“What happens when people get behind? They think, ‘I better order more,’” said Lisa Anderson, founder of LMA Consulting and speaker on supply chain for manufacturing. “They’re over-ordering, which is causing even more delays.”


In 2020, bakers mastered the art of resilience beyond any measure up to that point. Today, in what many may consider to be “post-pandemic,” the country is on an upswing. And as consumers emerge from lockdowns, demand is up, unemployment is down and many baking companies are working hard as ever, riding waves of growth.

The future looks bright, right? Not so fast.

These days, consumers can’t look at the news without learning about the latest shortage or price hike for products ranging from lumber, steel, gas and cars to foods and beverages. It may be safe to say that no market is safe.

In fact, while business is booming in the baking industry, the balance of supply, demand and labor has been knocked completely off its axis.

This is supply chain disruption of epic proportions, and those supplying equipment and ingredients to commercial bakers are finding themselves in a conundrum unlike anything the industry has ever seen.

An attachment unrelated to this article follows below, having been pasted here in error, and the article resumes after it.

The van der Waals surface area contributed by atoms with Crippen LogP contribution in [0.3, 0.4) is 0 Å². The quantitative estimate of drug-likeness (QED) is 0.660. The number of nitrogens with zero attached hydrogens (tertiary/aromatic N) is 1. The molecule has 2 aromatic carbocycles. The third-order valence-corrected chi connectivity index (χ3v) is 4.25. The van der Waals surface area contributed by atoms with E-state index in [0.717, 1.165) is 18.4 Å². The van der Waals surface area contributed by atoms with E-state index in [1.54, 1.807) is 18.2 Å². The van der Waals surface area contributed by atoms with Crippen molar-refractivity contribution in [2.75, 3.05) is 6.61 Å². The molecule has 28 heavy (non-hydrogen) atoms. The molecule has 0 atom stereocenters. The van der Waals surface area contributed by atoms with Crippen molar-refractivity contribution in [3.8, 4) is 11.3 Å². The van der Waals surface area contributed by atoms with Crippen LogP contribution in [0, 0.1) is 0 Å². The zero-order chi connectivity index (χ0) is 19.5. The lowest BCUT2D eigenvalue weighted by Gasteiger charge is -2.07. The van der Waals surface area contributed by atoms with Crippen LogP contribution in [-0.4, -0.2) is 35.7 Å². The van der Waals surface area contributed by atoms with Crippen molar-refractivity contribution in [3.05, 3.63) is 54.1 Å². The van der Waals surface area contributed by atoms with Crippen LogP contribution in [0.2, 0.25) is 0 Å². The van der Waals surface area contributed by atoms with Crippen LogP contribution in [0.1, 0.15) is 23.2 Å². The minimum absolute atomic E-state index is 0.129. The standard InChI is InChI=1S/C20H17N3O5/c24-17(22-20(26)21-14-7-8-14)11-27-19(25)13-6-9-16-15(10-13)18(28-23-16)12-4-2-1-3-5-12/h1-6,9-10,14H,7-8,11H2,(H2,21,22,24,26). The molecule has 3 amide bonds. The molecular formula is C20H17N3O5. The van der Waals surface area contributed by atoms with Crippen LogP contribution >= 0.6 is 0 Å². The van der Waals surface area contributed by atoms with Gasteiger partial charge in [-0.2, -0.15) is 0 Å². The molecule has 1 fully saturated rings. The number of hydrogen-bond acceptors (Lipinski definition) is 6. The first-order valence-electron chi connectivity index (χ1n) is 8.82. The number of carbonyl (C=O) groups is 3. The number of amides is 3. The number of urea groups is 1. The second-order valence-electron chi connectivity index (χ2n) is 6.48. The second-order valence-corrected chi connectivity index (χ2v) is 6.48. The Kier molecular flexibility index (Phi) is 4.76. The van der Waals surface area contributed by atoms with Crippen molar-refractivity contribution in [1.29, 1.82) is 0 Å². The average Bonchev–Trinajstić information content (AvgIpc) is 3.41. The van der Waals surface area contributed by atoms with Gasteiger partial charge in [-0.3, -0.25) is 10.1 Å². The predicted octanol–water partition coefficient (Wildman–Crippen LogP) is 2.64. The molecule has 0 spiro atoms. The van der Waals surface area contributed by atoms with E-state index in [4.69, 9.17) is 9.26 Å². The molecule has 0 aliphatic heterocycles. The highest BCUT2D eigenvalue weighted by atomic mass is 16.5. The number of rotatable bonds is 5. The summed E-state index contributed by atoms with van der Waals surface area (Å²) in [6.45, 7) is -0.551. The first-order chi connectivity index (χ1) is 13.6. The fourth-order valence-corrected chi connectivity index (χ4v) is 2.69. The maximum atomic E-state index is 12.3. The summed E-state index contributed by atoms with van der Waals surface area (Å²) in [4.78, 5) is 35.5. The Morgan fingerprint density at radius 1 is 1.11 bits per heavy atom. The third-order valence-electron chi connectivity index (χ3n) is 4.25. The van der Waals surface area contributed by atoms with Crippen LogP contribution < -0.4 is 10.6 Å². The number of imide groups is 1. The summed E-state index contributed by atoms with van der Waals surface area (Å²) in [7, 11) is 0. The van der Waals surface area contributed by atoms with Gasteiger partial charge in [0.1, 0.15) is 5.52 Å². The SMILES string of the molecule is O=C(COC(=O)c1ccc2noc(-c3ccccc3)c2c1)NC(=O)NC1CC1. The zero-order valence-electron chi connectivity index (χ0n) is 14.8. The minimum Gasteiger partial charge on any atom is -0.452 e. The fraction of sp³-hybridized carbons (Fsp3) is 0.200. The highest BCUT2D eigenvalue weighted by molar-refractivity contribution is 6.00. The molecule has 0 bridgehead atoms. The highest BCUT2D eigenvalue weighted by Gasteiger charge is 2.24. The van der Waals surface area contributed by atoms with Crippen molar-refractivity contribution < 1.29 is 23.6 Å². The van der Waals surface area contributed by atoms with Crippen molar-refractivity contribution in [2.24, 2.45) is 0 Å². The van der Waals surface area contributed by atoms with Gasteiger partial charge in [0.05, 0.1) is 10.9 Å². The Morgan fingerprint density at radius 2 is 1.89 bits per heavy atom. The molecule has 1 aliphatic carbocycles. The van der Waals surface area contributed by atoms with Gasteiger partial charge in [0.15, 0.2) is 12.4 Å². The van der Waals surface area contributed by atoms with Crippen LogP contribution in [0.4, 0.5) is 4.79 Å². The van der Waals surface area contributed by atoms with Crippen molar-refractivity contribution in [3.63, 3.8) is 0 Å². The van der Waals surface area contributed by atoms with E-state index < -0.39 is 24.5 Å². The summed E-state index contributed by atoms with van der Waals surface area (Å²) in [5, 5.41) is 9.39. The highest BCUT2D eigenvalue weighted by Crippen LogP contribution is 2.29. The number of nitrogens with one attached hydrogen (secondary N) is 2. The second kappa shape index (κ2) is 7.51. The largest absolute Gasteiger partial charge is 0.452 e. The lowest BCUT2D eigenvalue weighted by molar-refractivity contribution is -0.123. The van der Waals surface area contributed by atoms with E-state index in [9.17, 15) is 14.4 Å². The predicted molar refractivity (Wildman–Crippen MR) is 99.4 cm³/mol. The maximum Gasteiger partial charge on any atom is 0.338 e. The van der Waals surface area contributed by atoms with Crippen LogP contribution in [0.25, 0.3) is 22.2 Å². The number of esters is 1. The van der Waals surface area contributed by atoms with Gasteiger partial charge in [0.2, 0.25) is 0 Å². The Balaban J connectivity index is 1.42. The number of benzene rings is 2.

To ascertain the depth and breadth of this disruption, a group of industry executives representing equipment, packaging and ingredient suppliers, as well as BEMA and the American Bakers Association (ABA), assembled to examine the volatility of the situation and determine next steps in identifying solutions.

Access to materials like lumber are creating ripples that impact the bakery supply chain, creating disruption for things like pallets and shipping cartons. While some early predictions forecasted the bottlenecks to loosen by summertime, predictions are now that this could last well into 2022.

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